BC Baseball on Player Development

Posted by BC Baseball Association on May 16 2017 at 02:09PM PDT

Player Development

Sometimes we lose sight of why we coach Baseball. We focus on the result, winning or losing. And we forget the real reason kids play the game. Sure they want to have fun and they like to win. But more importantly, they want to get better. Baseball is really all about two words: “Player Development”

That is our mantra at BC Baseball. With more than 17,000 players in our program, our main goal is developing skills. When a young player graduates from the College Prep or 18U Baseball divisions they should be able to look back and know they’ve come a long way.

This all starts at the 11U and 13U level.

It is crucial to have as much practice time as possible. Games are great and we want players to compete. But without training they are playing with one hand tied behind their back. You don’t develop skills in games. You develop them on the practice field. And you should have at least one practice for every game you play.

Basketball players have three main skills. Dribbling, Passing, Shooting. And as every hoop coach knows, if a player can rebound and shut down the other team’s top scorer, he or she does not even need to shoot, dribble or pass.

By comparison baseball is as complex as The Theory of Relativity, a Wikipedia of skills, so many that it is almost impossible to cover them all. The mechanics of pitching and hitting are almost infinite. Toss in base running, infield and outfield fundamentals, cuts and relays, bunting and bunt defence, first and third, and on and on. Think about this. There are at least 18 double play feeds alone.

We don’t expect volunteer coaches to absorb all this information. However we suggest that they should attend clinics and read and watch and learn enough to stay ahead of their players resulting in bringing something new to every workout.

Practice is the key.

As an example, batting practice should never be one player hitting while 11 teammates shag and watch. BP should be at least three stations and four or five, if possible. For example:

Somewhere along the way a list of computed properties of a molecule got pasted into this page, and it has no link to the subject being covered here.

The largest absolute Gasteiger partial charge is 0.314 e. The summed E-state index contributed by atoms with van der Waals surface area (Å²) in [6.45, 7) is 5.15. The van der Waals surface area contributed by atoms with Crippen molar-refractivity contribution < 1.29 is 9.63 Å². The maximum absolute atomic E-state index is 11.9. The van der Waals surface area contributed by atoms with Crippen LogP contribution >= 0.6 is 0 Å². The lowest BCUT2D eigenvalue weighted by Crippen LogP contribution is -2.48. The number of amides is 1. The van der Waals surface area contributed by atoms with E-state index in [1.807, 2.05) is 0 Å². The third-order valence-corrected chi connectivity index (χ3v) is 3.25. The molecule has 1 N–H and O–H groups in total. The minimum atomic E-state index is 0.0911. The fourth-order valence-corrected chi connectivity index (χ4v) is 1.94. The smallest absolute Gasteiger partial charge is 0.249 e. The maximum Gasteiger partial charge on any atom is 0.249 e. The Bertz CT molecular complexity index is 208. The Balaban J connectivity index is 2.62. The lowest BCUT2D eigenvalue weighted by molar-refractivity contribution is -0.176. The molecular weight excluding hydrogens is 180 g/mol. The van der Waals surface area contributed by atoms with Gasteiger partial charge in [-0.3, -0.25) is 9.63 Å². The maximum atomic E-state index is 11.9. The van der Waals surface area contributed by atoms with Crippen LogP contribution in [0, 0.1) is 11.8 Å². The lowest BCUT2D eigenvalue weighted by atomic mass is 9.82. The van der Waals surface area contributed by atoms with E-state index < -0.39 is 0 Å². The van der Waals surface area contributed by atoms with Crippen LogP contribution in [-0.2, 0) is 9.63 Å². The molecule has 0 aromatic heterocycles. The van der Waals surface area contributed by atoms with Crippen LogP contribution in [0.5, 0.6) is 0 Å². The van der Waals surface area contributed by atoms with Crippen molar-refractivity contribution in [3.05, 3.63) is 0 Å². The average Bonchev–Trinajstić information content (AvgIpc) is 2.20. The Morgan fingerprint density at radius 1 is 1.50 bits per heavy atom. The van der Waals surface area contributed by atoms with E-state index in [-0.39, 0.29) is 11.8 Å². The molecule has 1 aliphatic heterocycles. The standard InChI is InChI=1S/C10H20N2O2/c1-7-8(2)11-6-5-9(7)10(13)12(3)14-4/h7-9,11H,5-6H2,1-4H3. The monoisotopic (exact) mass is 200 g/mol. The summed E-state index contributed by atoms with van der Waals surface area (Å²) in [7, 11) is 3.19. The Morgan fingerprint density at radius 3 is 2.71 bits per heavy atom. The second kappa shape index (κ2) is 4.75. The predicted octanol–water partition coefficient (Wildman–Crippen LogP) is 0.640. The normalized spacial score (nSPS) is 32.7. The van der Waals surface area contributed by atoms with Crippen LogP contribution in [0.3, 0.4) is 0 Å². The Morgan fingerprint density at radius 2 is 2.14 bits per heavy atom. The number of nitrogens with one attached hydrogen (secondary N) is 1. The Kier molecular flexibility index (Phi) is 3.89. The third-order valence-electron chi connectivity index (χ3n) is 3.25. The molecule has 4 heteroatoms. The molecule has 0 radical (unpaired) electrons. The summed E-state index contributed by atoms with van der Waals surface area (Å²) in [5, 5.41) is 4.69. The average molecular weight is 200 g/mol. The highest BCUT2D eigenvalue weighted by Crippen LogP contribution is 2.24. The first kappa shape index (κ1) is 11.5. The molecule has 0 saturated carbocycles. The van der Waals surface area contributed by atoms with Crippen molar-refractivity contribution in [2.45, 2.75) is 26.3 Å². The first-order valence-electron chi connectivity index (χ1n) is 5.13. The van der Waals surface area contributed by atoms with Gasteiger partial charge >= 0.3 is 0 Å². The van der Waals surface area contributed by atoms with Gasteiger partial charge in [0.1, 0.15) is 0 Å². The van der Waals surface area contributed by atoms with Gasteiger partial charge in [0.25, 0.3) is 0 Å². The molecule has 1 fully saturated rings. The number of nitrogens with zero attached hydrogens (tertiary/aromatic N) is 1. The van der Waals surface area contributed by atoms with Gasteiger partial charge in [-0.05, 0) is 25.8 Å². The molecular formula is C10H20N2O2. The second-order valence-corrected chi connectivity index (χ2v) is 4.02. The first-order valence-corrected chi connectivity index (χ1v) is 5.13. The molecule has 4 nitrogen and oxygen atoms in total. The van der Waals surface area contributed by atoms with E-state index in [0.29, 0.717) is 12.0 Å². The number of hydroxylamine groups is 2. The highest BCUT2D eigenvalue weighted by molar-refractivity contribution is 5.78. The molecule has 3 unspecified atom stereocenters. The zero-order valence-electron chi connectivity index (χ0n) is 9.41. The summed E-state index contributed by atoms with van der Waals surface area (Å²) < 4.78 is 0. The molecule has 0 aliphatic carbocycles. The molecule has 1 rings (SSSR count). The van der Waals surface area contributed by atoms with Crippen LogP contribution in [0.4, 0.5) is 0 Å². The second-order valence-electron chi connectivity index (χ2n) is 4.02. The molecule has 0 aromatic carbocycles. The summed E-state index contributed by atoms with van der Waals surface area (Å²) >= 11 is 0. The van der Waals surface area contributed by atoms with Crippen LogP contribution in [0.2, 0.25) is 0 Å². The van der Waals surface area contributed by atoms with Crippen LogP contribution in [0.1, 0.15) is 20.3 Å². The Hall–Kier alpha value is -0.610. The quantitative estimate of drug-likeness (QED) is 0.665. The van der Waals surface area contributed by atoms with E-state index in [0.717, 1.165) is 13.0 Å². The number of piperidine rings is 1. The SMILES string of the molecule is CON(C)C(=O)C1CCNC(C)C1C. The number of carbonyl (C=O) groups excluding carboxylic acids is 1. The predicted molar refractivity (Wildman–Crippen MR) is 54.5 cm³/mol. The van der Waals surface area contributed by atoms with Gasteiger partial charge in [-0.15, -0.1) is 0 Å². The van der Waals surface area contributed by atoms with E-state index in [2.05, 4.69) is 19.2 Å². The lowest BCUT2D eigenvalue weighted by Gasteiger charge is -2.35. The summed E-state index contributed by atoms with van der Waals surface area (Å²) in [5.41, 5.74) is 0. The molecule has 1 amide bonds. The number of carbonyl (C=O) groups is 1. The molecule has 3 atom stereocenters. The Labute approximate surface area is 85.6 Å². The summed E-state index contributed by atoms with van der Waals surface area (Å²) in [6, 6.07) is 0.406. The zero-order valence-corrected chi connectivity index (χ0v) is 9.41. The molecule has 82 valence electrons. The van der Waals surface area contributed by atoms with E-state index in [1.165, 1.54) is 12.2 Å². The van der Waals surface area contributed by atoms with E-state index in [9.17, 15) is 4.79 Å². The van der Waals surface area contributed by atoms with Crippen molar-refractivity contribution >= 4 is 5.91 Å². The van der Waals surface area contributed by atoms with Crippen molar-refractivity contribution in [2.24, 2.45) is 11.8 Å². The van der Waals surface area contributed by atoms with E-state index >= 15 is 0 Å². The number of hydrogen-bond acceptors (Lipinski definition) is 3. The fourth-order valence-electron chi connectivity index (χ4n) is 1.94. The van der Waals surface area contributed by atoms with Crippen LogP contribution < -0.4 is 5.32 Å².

1) Four players hitting and running the bases on their fifth swing.
2) Four players in the field reacting to the ball off the bat.
3) Four more hitting wiffle balls or off the tee in the right field corner.
4) And a final quartet doing strengthening and conditioning exercises.

This is a productive BP. It includes swings, base running, fielding, hand-eye, mechanics, and getting stronger.

Training gurus like Eric Cressey and Alwyn Cosgrove are adamant that kids should have fun playing the game, they should be gaining skills all the time, they should play several sports to develop athleticism, and they should limit the amount of showcase games.

It is also crucial that coaches protect the arms of their players. Jeff Passan wrote an exceptional book called The Arm. He deplored the way many young players are treated. “I found a wasteland of ignorance, greed, and scars on the elbows of children,” he says. “There are showcases 11 months of the year and out of control pitch counts for arms simply too young to handle the workload.”

Obviously, we are not against playing games. They are the finish line. But development is key of practice time. And that’s the goal of BC Baseball.

Ten years from now no one will remember that you won a game on May 22nd. But a young man who is playing Junior College baseball will have fond memories of the skills he or she learned in practice and how valuable they have been.

That’s the legacy of any great coach.